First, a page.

In This Episode: John Wolpert, entrepreneur and innovator, discusses his recently released book: “The Two But Rule: Turn Negative Thinking Into Positive Solutions,” a transformative approach that turns obstacles into opportunities for growth and innovation. Through compelling examples from the Apollo 13 mission to the inception of Calendly, Wolpert demonstrates how this mindset encourages continuous problem-solving and fosters a culture of momentum thinking in business and beyond.

Key Takeaways: 

Embrace the “Two But Rule” for Positive Solutions: The Two But Rule is a concept that encourages turning negative thinking into constructive outcomes. This approach is about acknowledging obstacles or criticisms (“but”) and then immediately considering a solution or alternative perspective (“but”), thus fostering a culture of resilience and innovation.

Innovation Through Adversity: Wolpert’s journey from IBM to entrepreneurship illustrates the importance of embracing challenges and leveraging them for innovation. His work in blockchain and co-founding IBM Blockchain highlights how adversity and critical thinking can lead to groundbreaking solutions in technology and business.

Momentum Thinking for Business Growth: The “Two But Rule” is a part of a larger strategy Wolpert calls “Momentum Thinking,” which is designed to propel businesses forward by systematically addressing and overcoming objections and hurdles. This mindset demands continuous movement and adaptation, crucial for business growth and development.

The Importance of Honoring Objections: Wolpert emphasizes the value of listening to and respecting objections within a team. By considering and exploring these “buts,” teams can uncover potential issues, explore alternative solutions, and ensure that all perspectives are considered, leading to more robust and well-rounded decisions.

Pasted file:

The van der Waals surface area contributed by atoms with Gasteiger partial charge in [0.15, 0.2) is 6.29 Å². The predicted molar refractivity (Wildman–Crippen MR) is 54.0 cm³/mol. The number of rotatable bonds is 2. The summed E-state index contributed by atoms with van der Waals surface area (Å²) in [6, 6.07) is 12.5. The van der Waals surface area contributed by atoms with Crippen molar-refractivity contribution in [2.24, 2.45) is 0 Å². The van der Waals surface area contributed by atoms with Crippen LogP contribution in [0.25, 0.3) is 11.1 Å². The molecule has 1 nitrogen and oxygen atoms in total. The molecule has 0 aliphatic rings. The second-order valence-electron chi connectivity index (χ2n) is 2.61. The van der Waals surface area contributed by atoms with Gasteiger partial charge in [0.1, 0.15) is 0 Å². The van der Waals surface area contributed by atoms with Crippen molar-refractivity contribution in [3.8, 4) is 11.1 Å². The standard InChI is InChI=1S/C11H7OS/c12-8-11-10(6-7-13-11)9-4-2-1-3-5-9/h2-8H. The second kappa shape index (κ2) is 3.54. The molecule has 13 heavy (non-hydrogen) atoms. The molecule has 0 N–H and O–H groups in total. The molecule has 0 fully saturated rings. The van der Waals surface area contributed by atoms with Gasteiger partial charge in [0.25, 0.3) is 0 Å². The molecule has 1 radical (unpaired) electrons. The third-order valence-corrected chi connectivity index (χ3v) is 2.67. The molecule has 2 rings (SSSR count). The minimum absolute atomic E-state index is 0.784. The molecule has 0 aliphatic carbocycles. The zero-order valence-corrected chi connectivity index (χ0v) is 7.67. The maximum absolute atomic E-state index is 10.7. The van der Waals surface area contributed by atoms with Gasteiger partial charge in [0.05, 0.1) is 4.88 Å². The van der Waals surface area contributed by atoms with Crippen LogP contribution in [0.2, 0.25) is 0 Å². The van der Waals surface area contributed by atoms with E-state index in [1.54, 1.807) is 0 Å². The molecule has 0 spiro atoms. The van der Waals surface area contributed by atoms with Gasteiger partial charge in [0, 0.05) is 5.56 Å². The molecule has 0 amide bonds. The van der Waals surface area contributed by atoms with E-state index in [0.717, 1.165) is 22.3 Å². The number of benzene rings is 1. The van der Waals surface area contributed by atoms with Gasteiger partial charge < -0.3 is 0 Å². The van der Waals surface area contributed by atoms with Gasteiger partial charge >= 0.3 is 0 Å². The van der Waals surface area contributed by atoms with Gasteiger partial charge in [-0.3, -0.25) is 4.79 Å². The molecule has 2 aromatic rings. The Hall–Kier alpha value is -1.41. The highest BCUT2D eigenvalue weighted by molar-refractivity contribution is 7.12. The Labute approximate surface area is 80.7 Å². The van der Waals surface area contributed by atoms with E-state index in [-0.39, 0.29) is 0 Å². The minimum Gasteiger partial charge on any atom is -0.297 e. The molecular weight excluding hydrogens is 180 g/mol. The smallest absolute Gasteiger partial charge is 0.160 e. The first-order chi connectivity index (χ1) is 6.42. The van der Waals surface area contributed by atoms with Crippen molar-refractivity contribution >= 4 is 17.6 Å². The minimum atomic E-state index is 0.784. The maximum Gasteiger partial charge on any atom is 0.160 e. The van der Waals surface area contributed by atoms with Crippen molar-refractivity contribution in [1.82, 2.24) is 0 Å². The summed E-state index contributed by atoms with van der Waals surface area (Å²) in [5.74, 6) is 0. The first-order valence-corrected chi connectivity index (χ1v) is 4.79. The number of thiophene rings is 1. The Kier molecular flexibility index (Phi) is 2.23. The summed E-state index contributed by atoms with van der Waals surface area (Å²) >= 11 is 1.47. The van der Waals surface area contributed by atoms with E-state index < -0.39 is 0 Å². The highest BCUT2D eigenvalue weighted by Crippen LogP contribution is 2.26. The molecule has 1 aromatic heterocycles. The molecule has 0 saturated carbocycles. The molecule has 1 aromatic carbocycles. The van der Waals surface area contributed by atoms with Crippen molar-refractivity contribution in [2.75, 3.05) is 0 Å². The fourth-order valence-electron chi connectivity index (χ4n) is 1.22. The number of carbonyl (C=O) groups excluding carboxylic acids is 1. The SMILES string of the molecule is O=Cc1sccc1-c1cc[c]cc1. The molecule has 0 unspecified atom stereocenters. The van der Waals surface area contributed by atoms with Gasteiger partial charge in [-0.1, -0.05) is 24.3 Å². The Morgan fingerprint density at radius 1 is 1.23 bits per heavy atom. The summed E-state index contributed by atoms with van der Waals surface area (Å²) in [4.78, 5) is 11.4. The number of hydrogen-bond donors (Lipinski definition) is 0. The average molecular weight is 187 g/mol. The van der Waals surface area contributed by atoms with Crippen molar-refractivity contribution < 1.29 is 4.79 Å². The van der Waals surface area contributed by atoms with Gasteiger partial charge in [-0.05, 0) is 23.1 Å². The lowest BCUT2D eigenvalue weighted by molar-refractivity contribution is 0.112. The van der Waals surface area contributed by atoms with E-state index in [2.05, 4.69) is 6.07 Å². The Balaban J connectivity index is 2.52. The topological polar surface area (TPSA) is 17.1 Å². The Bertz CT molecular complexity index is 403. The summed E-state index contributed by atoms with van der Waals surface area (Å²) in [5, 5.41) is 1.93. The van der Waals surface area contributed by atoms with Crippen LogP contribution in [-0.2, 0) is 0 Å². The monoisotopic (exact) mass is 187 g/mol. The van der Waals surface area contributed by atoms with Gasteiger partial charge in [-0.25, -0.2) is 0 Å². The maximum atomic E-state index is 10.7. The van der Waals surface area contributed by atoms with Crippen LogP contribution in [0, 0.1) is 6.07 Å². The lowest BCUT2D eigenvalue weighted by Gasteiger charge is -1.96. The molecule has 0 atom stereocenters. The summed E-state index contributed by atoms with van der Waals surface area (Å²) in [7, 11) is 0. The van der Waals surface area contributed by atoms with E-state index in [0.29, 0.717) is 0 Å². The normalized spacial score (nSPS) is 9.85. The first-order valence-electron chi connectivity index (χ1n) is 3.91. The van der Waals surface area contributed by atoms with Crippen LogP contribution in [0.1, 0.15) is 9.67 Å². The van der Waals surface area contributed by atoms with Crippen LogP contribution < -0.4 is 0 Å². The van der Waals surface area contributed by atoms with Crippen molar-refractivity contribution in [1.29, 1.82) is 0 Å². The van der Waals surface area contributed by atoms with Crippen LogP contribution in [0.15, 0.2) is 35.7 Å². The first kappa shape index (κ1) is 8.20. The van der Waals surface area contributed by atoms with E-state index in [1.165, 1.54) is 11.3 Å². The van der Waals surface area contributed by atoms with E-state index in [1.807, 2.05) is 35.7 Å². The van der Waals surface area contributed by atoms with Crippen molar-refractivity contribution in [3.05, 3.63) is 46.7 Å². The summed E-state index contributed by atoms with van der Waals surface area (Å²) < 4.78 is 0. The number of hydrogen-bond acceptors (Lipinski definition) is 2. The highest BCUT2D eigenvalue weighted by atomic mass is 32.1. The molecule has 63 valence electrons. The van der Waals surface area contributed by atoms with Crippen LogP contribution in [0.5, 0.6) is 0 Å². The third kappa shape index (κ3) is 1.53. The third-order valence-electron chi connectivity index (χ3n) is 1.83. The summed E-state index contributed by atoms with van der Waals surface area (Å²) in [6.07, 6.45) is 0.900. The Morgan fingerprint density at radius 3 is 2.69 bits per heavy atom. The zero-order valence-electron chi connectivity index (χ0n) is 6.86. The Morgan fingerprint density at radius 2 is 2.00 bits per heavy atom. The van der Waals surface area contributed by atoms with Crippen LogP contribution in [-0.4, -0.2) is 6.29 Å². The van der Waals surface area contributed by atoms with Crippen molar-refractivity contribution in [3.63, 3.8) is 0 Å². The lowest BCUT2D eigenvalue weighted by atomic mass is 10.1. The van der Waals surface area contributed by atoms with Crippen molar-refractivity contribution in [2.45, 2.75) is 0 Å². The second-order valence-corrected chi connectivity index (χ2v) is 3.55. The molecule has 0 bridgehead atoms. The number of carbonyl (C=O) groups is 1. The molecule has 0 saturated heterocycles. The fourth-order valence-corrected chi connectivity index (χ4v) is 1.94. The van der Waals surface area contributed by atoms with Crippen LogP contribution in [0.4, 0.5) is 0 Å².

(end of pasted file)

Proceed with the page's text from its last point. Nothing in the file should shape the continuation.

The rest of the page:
Creating a Culture of Open Communication: The Two But Rule encourages open communication in which all team members feel comfortable voicing their concerns and suggestions. A culture of transparency and collaboration is key to ensuring that the best ideas are brought to the forefront.

Balancing Leadership and Collaboration: Wolpert touches on the challenge leaders face in respecting and listening to team input while ultimately making decisive choices for the direction of the business. The “Two But Rule” can help leaders navigate this balance by making sure that all opinions are considered but also that decisions are made in a timely and effective manner.

Momentum Thinking for Business Strategy: Wolpert introduces “Momentum Thinking” as a strategic approach to business challenges. This methodology involves continuously pushing forward, using each “but” as a steppingstone towards a solution, thus maintaining momentum in the face of obstacles and ensuring progress towards goals.

Practical Application of the “Two But Rule”: Through examples like Calendly’s development journey, Wolpert illustrates the practical application of the “Two But Rule” in overcoming business challenges. By not shying away from the negatives and instead confronting them with creative solutions, businesses can navigate through difficulties and find success in unexpected ways.